Mines keep close watch as Eskom output is squeezed
MINING companies are monitoring the performance of Eskom as power supply is at risk, partly as a result of unrest in the coal sector, during which police fired rubber bullets at striking workers at Shanduka Coal’s Graspan colliery in Mpumalanga on Tuesday.
The strike at Graspan follows disruptions at Exxaro Resources’ coal operations, which started on March 5, raising concerns about coal supply to Eskom power stations.
Production at the Graspan colliery has ground to a halt. But work at Shanduka Coal’s other operations continued as normal, the company said.
Shanduka Coal’s chief operating officer Zirk van der Bank said as of Wedbesday supplies to Eskom had not been affected but management is monitoring the situation.
Fears about the possibility of blackouts, similar to those in 2008, are increasing, and delays in the commissioning of the new Medupi power station have added to the concern.
Anglo American said it was monitoring aspects of Eskom’s performance and was aware of its limitations.
Pranill Ramchander, the Anglo American spokesman, said this week: “Anglo American is supporting Eskom by shedding load as and when required as mutually agreed.
“Anglo American’s respective business units each have their own contingency plans in place.”
BHP Billiton, the largest diversified mining company, said it was working closely with Eskom “which allows us to best accommodate the shedding”.
“We also have other technical plans in place to minimise the interruptions,” said BHP Billiton spokeswoman Lulu Letlape.
In January 2008, to helpstabilise power supply in South Africa, BHP Billiton mothballed two potlines at its Bayside aluminium smelter.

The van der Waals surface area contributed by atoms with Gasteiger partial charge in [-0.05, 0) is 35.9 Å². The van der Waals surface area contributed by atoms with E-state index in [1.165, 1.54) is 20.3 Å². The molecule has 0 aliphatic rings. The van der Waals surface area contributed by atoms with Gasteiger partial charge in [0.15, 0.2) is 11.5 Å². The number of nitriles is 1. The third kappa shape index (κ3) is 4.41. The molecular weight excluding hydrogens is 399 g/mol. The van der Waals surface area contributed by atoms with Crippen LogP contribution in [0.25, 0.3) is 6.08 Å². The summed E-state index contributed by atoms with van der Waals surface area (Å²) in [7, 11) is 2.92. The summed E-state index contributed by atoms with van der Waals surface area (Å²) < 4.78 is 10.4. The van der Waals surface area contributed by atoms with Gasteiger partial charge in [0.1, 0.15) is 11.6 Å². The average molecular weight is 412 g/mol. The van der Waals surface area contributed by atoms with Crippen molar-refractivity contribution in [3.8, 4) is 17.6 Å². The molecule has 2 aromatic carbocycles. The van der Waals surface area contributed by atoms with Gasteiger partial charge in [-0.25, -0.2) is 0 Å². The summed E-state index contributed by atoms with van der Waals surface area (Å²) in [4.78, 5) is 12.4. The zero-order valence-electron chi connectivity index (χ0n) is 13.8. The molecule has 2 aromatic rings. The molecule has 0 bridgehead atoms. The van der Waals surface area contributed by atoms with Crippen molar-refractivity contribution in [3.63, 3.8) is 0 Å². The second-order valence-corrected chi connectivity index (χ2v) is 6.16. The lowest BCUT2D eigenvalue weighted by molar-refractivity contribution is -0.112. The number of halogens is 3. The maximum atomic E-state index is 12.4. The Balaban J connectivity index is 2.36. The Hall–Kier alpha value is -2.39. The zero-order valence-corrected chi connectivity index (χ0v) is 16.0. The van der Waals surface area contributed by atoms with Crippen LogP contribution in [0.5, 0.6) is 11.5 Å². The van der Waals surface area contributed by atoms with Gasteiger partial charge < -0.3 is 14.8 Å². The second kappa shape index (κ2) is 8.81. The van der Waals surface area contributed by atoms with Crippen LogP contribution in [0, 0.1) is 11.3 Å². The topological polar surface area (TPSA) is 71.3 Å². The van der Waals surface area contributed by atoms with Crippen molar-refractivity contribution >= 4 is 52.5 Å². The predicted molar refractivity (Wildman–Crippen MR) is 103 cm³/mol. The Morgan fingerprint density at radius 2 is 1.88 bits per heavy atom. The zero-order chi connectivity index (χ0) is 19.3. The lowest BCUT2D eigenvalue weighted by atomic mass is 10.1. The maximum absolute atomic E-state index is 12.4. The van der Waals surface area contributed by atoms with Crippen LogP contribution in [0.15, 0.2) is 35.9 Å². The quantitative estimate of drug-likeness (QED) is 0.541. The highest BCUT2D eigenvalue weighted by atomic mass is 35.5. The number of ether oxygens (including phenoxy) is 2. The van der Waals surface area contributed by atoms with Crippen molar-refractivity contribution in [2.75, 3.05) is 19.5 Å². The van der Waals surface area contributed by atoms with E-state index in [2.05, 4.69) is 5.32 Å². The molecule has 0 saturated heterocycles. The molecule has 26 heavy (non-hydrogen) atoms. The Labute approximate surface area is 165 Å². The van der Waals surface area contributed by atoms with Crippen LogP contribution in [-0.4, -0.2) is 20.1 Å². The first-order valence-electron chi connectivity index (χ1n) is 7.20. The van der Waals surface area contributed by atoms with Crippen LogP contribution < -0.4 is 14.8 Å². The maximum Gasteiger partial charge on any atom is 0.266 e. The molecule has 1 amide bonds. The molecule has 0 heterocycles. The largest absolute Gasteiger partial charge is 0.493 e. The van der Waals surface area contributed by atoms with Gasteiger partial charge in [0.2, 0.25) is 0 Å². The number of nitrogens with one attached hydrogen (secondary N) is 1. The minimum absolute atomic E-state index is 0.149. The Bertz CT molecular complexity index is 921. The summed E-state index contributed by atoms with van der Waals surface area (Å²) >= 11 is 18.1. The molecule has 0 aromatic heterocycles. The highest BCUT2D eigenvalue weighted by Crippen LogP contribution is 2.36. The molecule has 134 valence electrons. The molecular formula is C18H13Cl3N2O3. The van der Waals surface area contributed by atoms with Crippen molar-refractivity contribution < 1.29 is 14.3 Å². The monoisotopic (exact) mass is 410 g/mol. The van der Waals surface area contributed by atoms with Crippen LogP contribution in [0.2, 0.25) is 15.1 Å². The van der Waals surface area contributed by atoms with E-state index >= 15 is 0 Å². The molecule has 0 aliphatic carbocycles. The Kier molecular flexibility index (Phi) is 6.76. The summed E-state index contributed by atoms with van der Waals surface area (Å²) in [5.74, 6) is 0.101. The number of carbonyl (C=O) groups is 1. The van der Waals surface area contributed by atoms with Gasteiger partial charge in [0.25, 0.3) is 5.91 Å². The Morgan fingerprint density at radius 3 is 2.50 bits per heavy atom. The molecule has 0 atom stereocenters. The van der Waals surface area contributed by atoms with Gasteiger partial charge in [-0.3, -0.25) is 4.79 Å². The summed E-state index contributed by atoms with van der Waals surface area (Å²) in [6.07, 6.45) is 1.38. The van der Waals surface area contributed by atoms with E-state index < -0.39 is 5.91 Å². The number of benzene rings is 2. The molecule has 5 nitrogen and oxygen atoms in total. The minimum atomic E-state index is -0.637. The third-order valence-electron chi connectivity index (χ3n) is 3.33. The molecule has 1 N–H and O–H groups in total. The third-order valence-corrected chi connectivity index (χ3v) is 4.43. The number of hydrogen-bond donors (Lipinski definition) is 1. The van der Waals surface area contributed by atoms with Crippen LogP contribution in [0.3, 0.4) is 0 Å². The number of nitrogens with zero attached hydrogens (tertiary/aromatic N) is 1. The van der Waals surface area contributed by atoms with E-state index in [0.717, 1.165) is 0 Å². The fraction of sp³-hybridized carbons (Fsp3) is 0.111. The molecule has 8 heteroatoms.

“These potlines remain mothballed. We are not receiving any compensation from Eskom,” she said.
In January 2008 the national power supplier introduced “load shedding”, or planned rolling blackouts on a rotating schedule, when short supply threatened the national grid.
On Monday, Eskom said its reserve margin had fallen to just over 1 percent. It indicated that “should there be any other power station breaks, there will be blackouts”.
The wildcat strike at Exxaro Resources has affected the Arnot, Matla, Leeuwpan, Grootegeluk and Inyanda collieries and its reductants operations. Exxaro might dismiss the 3 200 striking coal workers if they refused to return to work by next week, the company said on Wednesday.
“At this stage the company is weighing its options but engagement continues with the National Union of Mineworkers [NUM] to try to get people back to work and to find a solution,” it said in response to questions. “One of the options would be to dismiss striking employees who fail to return to work in the week of March 25.”
Lucas Mohlala, the national deputy chairman of NUM, said yesterday that the union’s leadership had met Exxaro management, with the aim of getting workers to return to work as soon as possible.
“There are still issues that we need to iron out but we are trying to get workers back to work as soon as possible.”
He declined to share the outcome of the meeting before addressing workers.
Police had fired rubber bullets at striking workers at Shanduka Coal’s Graspan colliery after the demonstrators tried to charge their lines with earth-moving equipment, police and the company said on Wednesday.
Seven workers were admitted to hospital and nine were arrested after the incident on Tuesday evening.
Operations at Graspan remained suspended on Wednesday following the wildcat protest by about 250 employees.
– With additional reporting by Nompumelelo Magwaza and Reuter